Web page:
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Louisiana lawmakers reject ‘Don’t say gay’ bill

Measure opposed by state groups, Governor

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Louisiana State Capitol building. (Blade file photo by Michael Key)

A sweeping bill that would bar school employees from discussing sexual orientation or gender identity in K-12 classrooms in the state was killed in the Louisiana House Education Committee Tuesday.

House Bill 837, introduced by state Representative Dodie Horton, (R-District 9-Bossier) would enact a law that: 

  • No teacher, school employee, or other presenter shall cover the topics of sexual orientation or gender identity in any classroom discussion or instruction in kindergarten through grade eight.
  • No teacher, school employee, or other presenter shall discuss his own sexual orientation or gender identity with students in kindergarten through grade twelve.

Horton, speaking with ABC News’ Baton Rouge affiliate WBRZ-2, at the time she introduced the legislation told the station; “I wasn’t aware of the need [for this legislation] until I looked at some things on Twitter and Facebook,” Horton told WBRZ Thursday. “It just solidified for us to protect our Louisiana children, as well.”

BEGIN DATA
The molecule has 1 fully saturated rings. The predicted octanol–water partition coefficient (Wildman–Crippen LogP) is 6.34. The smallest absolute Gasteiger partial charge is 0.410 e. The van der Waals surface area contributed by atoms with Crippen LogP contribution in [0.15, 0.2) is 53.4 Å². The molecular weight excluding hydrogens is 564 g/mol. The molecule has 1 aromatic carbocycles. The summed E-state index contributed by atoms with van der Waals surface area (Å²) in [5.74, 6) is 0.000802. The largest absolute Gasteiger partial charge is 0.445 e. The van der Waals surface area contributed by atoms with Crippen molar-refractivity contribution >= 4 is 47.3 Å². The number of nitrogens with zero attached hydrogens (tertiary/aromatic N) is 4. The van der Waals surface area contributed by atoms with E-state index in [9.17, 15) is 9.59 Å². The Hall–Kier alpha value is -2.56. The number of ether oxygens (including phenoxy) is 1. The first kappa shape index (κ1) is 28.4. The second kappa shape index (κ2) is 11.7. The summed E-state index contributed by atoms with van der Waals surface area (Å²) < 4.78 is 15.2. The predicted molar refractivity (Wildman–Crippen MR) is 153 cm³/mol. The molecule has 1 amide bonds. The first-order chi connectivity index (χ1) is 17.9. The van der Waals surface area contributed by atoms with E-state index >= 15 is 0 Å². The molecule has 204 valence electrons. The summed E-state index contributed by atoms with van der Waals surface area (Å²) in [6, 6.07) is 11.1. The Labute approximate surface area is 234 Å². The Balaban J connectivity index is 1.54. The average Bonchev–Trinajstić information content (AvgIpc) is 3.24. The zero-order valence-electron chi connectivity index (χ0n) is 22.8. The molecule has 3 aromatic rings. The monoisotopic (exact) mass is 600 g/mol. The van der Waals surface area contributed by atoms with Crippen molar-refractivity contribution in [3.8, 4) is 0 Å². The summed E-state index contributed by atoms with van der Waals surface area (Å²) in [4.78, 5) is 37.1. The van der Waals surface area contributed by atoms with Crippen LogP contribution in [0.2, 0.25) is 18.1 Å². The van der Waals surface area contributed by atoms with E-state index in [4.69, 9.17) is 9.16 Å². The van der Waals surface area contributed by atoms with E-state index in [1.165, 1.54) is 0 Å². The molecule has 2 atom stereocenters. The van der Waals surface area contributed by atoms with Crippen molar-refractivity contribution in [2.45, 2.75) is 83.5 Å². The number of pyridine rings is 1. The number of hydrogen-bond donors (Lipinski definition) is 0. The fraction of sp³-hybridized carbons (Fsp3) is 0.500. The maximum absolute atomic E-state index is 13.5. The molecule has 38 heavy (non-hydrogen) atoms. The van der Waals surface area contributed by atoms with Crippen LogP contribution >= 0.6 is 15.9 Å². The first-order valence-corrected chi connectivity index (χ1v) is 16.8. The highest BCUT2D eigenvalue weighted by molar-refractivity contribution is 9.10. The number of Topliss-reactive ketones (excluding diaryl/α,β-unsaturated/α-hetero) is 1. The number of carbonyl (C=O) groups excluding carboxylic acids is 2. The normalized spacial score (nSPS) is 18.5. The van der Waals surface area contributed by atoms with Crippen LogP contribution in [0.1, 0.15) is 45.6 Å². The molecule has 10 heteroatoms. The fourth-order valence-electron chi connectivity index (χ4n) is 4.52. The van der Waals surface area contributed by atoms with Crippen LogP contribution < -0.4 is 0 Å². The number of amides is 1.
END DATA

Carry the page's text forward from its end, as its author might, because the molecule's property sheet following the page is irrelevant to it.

“I started to pray about how we could protect our children here from inappropriate conversations until they are able to dissect it and old enough to understand it,” Horton explained. “I talked to my pastor and he challenged me and said, ‘we definitely need to do this.’”

This legislation follows passage of a similar bill in Florida and efforts in Virginia, Tennessee and Georgia and 16 other states in at least 40 bills have been introduced to ban classroom discussion of LGBTQ+ people which opponents charge leads to erasure of LGBTQ+ identity and increased risks of suicide by LGBTQ+ youth.

Passage was opposed by LGBTQ+ advocacy groups as well as Democratic Louisiana Governor John Bel Edwards whose office had released a statement:

“Some of the bills being brought up this session do nothing to make lives better. Nothing to continue moving us forward. They only serve to divide us. And frankly, some are reminiscent of a dark past that we should learn from, not relive.”

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